Those who have closely followed the chronicles of Cumberland American this summer are well aware of Trey Bourque’s offensive prowess. For those late to the game, let’s examine the youngster’s stat line from the New England Little League Regional tournament.
In six games, Bourque hit a robust .421 (8-for-19) with one home run and nine RBI. He was the epitome of a tough out, striking out just three times in 21 plate appearances while posting a .429 on-base percentage. It’s a stat line that would be respectable for a top-of-the-order hitter, even though Bourque is typically slotted in the back half of Cumberland American’s fearsome lineup.
So there’s no question that Bourque is a handful in the batter’s box – but it’s what Bourque brings to the table from behind the plate that is among the most important reasons why the local entry is spending the week in Williamsport, Pa. for the Little League World Series.
“Everyone knows about Trey and his hitting, but he’s a great receiver of the ball,” manager Dave Belisle said.
Bourque, the team’s catcher, has played behind the dish for every inning of the 13 games Cumberland American has played to date – encompassing the districts, states and regionals.
“Do we have a backup? Not like Trey, I can say that much,” Belisle responded when asked if CALL’s depth chart includes a second catcher. “If there’s anybody we can’t afford to have go down, it would be him.”
Bourque’s bedrock influence was never more apparent than during last Saturday’s regional title contest against Fairfield (Conn.) American. Connecticut’s pitchers threw three wild pitches in that contest, all of which led to runs for CALL. Two of those scores came during the crucial, momentum-changing bottom of the fourth where Cumberland scored five times to erase a 5-3 deficit.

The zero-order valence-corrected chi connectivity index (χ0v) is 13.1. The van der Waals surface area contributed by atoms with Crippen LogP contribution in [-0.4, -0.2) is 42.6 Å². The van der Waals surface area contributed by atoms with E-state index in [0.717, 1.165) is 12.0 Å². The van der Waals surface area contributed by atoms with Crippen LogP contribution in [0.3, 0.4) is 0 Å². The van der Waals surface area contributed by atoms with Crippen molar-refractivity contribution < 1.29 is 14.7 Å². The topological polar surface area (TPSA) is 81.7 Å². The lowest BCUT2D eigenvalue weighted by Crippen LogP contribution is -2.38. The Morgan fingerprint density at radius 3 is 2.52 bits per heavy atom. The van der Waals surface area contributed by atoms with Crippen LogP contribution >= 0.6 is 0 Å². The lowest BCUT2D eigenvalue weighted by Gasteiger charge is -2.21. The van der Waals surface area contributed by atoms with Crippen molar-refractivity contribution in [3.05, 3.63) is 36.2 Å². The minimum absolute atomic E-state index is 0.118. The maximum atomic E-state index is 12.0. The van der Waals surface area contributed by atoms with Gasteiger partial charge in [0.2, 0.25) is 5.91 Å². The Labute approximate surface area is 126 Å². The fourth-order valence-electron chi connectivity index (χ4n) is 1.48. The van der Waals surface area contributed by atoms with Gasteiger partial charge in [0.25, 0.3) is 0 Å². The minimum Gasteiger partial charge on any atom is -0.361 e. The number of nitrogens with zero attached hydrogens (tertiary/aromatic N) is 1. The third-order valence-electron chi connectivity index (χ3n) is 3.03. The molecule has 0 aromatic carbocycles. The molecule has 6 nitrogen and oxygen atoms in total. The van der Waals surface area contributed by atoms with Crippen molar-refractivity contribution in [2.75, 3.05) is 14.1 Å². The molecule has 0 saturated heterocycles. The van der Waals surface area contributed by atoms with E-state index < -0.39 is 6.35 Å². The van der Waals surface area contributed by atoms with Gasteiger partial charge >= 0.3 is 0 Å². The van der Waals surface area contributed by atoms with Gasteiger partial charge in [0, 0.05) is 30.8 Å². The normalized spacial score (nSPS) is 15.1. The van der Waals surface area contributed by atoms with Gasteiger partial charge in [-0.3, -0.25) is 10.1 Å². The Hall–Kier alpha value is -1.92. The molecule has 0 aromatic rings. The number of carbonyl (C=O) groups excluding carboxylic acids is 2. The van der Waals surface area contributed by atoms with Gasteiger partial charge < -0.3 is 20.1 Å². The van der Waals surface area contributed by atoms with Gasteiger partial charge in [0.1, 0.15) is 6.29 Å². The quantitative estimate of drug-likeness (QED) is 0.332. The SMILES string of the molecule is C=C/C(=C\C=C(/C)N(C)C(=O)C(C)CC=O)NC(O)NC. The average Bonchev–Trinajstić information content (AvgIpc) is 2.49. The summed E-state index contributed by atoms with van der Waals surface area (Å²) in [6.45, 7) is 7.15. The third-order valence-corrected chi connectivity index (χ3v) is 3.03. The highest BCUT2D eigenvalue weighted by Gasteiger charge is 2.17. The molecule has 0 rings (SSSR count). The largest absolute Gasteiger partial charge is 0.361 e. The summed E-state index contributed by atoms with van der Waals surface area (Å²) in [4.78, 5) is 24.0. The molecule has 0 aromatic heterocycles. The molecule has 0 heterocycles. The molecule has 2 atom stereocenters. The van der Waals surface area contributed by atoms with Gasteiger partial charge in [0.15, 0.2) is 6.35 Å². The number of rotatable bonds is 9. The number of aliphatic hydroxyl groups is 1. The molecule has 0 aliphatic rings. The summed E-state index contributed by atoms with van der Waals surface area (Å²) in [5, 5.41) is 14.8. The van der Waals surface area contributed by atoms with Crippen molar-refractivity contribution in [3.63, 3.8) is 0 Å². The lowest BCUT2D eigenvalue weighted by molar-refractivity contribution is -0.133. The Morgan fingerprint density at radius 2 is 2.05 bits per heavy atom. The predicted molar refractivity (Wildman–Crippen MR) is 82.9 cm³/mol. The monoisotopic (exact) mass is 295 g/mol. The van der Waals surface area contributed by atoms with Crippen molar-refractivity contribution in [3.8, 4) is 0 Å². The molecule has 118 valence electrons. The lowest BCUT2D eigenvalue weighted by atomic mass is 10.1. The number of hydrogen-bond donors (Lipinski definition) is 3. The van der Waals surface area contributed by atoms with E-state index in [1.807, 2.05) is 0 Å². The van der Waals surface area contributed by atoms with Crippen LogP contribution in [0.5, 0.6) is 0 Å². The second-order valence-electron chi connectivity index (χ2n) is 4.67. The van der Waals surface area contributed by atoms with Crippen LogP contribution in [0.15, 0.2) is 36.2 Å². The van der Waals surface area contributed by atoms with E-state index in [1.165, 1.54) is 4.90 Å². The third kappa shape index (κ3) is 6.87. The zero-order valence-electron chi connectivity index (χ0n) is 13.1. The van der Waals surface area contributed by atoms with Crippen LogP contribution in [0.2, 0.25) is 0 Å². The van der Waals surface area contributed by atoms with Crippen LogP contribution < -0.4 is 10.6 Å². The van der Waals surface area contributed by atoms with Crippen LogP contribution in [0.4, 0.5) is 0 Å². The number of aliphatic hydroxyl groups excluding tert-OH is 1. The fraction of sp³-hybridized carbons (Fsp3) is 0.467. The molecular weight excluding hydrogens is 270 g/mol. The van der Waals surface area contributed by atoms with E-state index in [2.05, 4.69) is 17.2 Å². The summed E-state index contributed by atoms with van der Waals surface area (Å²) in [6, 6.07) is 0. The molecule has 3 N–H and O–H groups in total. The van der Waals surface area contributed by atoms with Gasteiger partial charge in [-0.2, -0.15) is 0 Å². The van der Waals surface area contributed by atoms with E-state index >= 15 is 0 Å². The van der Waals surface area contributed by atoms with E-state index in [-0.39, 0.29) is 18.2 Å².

On Cumberland’s side, the two championship game pitchers for Belisle & Co. – Nick Croteau and C.J. Davock – were not charged with a single wild pitch. Much of the credit for that goes to Bourque, whose ability to get down and keep stray pitches close is absolutely crucial with baserunners only 60 feet away from their next station.
In the top of the second inning in the title game, Fairfield attempted to send a runner home from third on a pitch, and “Trey was able to block the ball that rolled to the side and threw to Croteau to get the guy at the plate,” Belisle recalled. The play went in the books as the final out of the frame and halted Connecticut’s bid to extend what was a two-run lead. “He does that all the time. He’s such a great protector of the ball.”
Based on figures tabulated by gamechanger.com, Bourque was charged with only four passed balls during the New England regional tournament, three of which occurred during Cumberland American’s 25-5 romp over of Barnstable (Mass.) Tom Wallace American in pool play. In the six regional games, CALL pitchers uncorked just four wild pitches and posted a team ERA of 3.74.
Bourque’s dependable nature has no doubt had a lot to do with Cumberland American’s ability to navigate its way through three playoff rounds.
“Just the way Trey receives, he allows our pitching staff to start the ball in the right location,” Belisle said. “When they break off a curveball with two strikes, they know that Trey is going to be right there to block or corral it. Our pitchers aren’t afraid to bounce something because they know he’s going to block it, which helps.”
With Bourque set to take his “down and dirty” act to an even bigger stage, it’s safe to say his abilities won’t be go unnoticed for much longer.
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